Join William Joseph for an in-depth discussion in this video Spoliation, part of Learning Document Retention and Data Management.
- One reason to have a document retention policy…is to protect you against claims of spoliation.…Spoliation is a legal term that refers to spoiling evidence…by preventing its use in some sort of legal proceeding.…Spoliation of evidence is the destruction or alteration…of evidence so as to impede its use in a pending…or reasonably foreseeable litigation.…Parties must preserve evidence that they know,…or reasonably should know is relevant…to pending or potential litigation.…
There's generally no duty to preserve a particular…piece of evidence unless you know that it is relevant.…We talked in a previous video…about how long to keep documents,…and in order to protect yourself against spoliation…you should keep documents for one year beyond…the applicable statue of ultimate repose…for the particular claim that's at issue.…Let's take an example, if for instance,…you are a software programmer,…and you're accused of copying somebody else's software.…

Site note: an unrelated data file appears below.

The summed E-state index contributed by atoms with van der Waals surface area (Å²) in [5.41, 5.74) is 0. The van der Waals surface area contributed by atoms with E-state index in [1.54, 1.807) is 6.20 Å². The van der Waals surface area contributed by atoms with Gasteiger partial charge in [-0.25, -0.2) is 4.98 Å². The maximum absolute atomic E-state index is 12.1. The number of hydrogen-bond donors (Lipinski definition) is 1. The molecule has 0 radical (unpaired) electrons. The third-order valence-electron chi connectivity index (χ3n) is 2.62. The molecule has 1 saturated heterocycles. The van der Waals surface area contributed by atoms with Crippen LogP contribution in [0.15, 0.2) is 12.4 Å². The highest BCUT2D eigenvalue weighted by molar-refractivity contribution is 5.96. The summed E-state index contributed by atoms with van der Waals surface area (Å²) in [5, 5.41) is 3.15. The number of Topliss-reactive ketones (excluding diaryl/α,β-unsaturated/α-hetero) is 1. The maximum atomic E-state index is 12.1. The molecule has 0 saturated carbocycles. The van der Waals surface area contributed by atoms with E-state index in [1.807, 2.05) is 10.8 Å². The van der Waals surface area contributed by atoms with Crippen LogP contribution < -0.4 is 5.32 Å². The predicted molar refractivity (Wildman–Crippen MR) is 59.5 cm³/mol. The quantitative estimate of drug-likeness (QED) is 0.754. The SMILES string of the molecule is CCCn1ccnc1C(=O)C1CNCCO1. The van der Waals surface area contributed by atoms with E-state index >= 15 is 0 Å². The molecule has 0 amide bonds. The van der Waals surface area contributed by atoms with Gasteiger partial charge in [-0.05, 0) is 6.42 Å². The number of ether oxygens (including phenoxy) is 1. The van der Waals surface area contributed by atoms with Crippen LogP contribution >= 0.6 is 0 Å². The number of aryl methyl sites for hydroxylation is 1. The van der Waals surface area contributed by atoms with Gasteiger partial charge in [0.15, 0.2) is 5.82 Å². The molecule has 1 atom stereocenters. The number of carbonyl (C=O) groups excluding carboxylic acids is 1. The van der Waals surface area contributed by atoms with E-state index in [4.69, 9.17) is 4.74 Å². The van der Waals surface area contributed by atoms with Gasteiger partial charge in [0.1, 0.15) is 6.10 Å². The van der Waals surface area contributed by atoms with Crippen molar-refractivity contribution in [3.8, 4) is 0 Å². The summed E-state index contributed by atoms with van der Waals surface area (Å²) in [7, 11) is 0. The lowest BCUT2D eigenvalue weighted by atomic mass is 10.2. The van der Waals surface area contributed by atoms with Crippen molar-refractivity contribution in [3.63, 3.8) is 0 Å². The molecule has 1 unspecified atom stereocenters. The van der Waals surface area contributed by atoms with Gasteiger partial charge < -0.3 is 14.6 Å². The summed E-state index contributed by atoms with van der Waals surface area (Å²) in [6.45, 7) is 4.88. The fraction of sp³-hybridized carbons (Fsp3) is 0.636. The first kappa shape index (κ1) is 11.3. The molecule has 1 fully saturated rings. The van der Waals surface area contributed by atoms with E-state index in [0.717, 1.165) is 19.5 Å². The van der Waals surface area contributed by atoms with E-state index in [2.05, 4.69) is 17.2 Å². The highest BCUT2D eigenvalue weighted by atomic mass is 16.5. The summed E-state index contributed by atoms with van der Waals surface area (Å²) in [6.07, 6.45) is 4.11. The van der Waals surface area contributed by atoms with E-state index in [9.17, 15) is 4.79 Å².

Assume further that you have email correspondence…between you and your staff programmers…
- The golden rules of document and data retention
- Preserving knowledge, relationships, and achievements through documentation
- Federal and state requirements for retention
- Guidelines for tax records, contracts, and other documents
- Building a new policy
- Storage systems and tools to consider
By the end of the course, you'll be able to build a plan that satisfies all the requirements and also protects your company's proprietary information.
- Define document retention.
- Break down the golden rules of document management.
- Evaluate what types of documents need to be retained.
- Identify the legal requirements of document retention.
- Determine a good document retention policy.
- Distinguish an effective document retention policy.